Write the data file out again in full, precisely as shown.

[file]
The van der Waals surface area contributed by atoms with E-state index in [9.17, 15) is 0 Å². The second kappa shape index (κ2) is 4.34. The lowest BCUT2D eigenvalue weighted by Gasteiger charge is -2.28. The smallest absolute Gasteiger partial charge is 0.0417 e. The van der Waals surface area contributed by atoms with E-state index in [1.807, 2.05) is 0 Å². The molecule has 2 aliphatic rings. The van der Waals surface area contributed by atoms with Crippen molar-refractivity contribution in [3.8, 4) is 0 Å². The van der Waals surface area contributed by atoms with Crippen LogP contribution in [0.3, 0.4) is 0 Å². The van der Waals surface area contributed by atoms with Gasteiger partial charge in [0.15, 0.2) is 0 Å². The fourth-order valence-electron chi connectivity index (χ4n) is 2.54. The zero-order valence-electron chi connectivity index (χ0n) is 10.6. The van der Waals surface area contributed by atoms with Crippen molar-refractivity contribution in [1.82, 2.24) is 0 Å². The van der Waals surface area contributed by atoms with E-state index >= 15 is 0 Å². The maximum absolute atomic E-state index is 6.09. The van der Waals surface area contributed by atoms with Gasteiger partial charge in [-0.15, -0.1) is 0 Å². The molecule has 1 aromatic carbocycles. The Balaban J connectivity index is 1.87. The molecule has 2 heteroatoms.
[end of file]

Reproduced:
The van der Waals surface area contributed by atoms with E-state index in [9.17, 15) is 0 Å². The second kappa shape index (κ2) is 4.34. The lowest BCUT2D eigenvalue weighted by Gasteiger charge is -2.28. The smallest absolute Gasteiger partial charge is 0.0417 e. The van der Waals surface area contributed by atoms with E-state index in [1.807, 2.05) is 0 Å². The molecule has 2 aliphatic rings. The van der Waals surface area contributed by atoms with Crippen molar-refractivity contribution in [3.8, 4) is 0 Å². The van der Waals surface area contributed by atoms with Crippen LogP contribution in [0.3, 0.4) is 0 Å². The van der Waals surface area contributed by atoms with Gasteiger partial charge in [0.15, 0.2) is 0 Å². The fourth-order valence-electron chi connectivity index (χ4n) is 2.54. The zero-order valence-electron chi connectivity index (χ0n) is 10.6. The van der Waals surface area contributed by atoms with Crippen molar-refractivity contribution in [1.82, 2.24) is 0 Å². The van der Waals surface area contributed by atoms with E-state index >= 15 is 0 Å². The maximum absolute atomic E-state index is 6.09. The van der Waals surface area contributed by atoms with Gasteiger partial charge in [-0.15, -0.1) is 0 Å². The molecule has 1 aromatic carbocycles. The Balaban J connectivity index is 1.87. The molecule has 2 heteroatoms.